E. (1) No insurer shall fail to renew a policy unless it shall mail or deliver to the named insured, at the address shown in the policy, at least twenty days advance notice of its intention not to renew.
* * *
F. Proof of mailing of notice of ․ intention not to renew ․ to the named insured at the address shown in the policy, shall be sufficient proof of notice.
La. R.S. 22:636.1(E)(1) and (F) (emphasis added).
And lastly, La. R.S. 22:636.6, referring to the nonrenewal of homeowner's insurance, reads in part:
A. An insurer that has issued a policy of homeowner's insurance shall not fail to renew the policy unless it has mailed or delivered to the named insured, at the address shown in the policy, written notice of its intention not to renew. The notice of nonrenewal shall be mailed or delivered at least thirty days before the expiration date of the policy.
La. R.S. 22:636.6(A) (emphasis added).
Louisiana law requires that statutes be applied as written and no further interpretation made in search of the legislature's intent when the law is clear and unambiguous and its application does not lead to absurd consequences. La. C.C. art. 9. In the present case, the statutes' language is clear. The mailing of a notice of nonrenewal to the insured's address, as listed on the policy, at least thirty days before the expiration of the policy satisfies the burden placed upon the insurer. La. R.S. 22:636, et seq. Noticeably absent from the statutes is language requiring the notice of nonrenewal be received in order for it to be effective.
When enacting these statutes, the Legislature specifically distinguished between the standard of notice required for cancellation and that for nonrenewal of insurance policies. More specifically, La. R.S. 22:636(A)(1) relating to cancellation states that, “[w]ritten notice of ․ cancellation must be actually delivered ․” (emphasis added). The Legislature did not attach such language to the requirements of notice of nonrenewal.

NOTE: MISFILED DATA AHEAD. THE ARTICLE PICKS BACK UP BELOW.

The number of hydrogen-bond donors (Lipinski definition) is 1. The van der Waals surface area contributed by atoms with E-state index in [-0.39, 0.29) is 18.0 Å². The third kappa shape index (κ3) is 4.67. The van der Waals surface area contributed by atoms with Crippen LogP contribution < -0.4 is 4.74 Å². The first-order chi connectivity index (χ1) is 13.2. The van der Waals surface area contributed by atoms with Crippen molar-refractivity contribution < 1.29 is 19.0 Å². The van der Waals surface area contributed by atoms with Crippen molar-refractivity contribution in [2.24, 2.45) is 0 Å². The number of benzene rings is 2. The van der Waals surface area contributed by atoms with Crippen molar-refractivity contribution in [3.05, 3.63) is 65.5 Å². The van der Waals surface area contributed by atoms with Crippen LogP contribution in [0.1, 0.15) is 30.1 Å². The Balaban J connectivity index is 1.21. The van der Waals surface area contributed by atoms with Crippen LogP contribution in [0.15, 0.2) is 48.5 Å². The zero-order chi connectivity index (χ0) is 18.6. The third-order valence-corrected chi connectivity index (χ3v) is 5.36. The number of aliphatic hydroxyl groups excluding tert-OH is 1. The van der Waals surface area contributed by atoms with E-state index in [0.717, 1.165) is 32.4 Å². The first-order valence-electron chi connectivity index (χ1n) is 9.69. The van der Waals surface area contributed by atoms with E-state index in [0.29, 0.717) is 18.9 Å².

On remand, State Farm presented the trial court with a Certificate of Mailing Listing authenticated by a team manager's affidavit. The certificate bore the signature of State Farm Postal Operator Margaret Wynn and U.S. Postal Operator Larry Bailey, Jr., the two persons involved in the mailing of Mr. Collins' nonrenewal notice. The certificate included the name and addresses for the notice recipients, as well as, copies of the notices. These documents indicated that Mr. Collins and his first and second mortgage holders were sent nonrenewal notices on April 27, 2005.
In further verification and support of the Certificate of Mailing Listing, State Farm took the depositions of Ms. Wynn and Mr. Bailey. Ms. Wynn identified her signature on the Certificate of Mailing Listing. She also testified that it was her responsibility to place the nonrenewal notice in an envelope, place postage on the envelope and hand deliver the mailings to the post office.
At the post office, the employee of the U.S. Postal Service would sign the certificate to verify receipt and mailing of the notices. Mr. Bailey, the postal employee, testified that his signature was on the certificate and that meant that he had checked the envelopes against the list of recipients and accepted the envelopes for mail delivery. Once State Farm established mailing as required by the applicable statutes, the burden shifted to Mr. Collins. Since receipt of the nonrenewal notice is not required by law, the mere denial of receipt cannot create a genuine issue of material fact under these circumstances.